Investigating spatial error structures in continuous raster data
journal contributionposted on 24.09.2019, 12:47 by Narumasa Tsutsumida, Pedro Rodriguez-Veiga, Paul Harris, Heiko Balzter, Alexis Comber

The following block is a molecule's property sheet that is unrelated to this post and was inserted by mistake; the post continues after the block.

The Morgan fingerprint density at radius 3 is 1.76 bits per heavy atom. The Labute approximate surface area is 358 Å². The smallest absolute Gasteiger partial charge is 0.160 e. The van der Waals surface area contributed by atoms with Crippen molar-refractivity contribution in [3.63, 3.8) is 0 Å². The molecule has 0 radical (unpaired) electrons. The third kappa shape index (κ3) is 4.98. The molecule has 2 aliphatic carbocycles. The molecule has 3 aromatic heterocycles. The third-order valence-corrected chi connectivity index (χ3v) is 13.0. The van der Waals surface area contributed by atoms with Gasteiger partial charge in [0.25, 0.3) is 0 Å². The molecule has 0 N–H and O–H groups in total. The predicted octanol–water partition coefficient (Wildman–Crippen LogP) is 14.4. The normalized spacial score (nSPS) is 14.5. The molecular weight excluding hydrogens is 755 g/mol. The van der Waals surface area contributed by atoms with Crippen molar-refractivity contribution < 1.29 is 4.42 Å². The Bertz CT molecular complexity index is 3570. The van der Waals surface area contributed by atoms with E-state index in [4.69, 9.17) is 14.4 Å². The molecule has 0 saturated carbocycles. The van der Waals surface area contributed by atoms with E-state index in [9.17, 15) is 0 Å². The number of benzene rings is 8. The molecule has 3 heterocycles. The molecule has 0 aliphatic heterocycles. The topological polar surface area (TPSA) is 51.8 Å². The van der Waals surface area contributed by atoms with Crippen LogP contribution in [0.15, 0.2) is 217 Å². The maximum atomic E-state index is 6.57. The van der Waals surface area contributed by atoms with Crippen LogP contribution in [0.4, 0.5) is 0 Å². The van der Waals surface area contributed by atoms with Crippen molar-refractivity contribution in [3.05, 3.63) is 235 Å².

The objective of this study is to investigate spatial structures of error in the assessment of continuous raster data. The use of conventional diagnostics of error often overlooks the possible spatial variation in error because such diagnostics report only average error or deviation between predicted and reference values. In this respect, this work uses a moving window (kernel) approach to generate geographically weighted (GW) versions of the mean signed deviation, the mean absolute error and the root mean squared error and to quantify their spatial variations. Such approach computes local error diagnostics from data weighted by its distance to the centre of a moving kernel and allows to map spatial surfaces of each type of error. In addition, a GW correlation analysis between predicted and reference values provides an alternative view of local error. These diagnostics are applied to two earth observation case studies. The results reveal important spatial structures of error and unusual clusters of error can be identified through Monte Carlo permutation tests. The first case study demonstrates the use of GW diagnostics to fractional impervious surface area datasets generated by four different models for the Jakarta metropolitan area, Indonesia. The GW diagnostics reveal where the models perform differently and similarly, and found areas of under-prediction in the urban core, with larger errors in peri-urban areas. The second case study uses the GW diagnostics to four remotely sensed aboveground biomass datasets for the Yucatan Peninsula, Mexico. The mapping of GW diagnostics provides a means to compare the accuracy of these four continuous raster datasets locally. The discussion considers the relative nature of diagnostics of error, determining moving window size and issues around the interpretation of different error diagnostic measures. Investigating spatial structures of error hidden in conventional diagnostics of error provides informative descriptions of error in continuous raster data.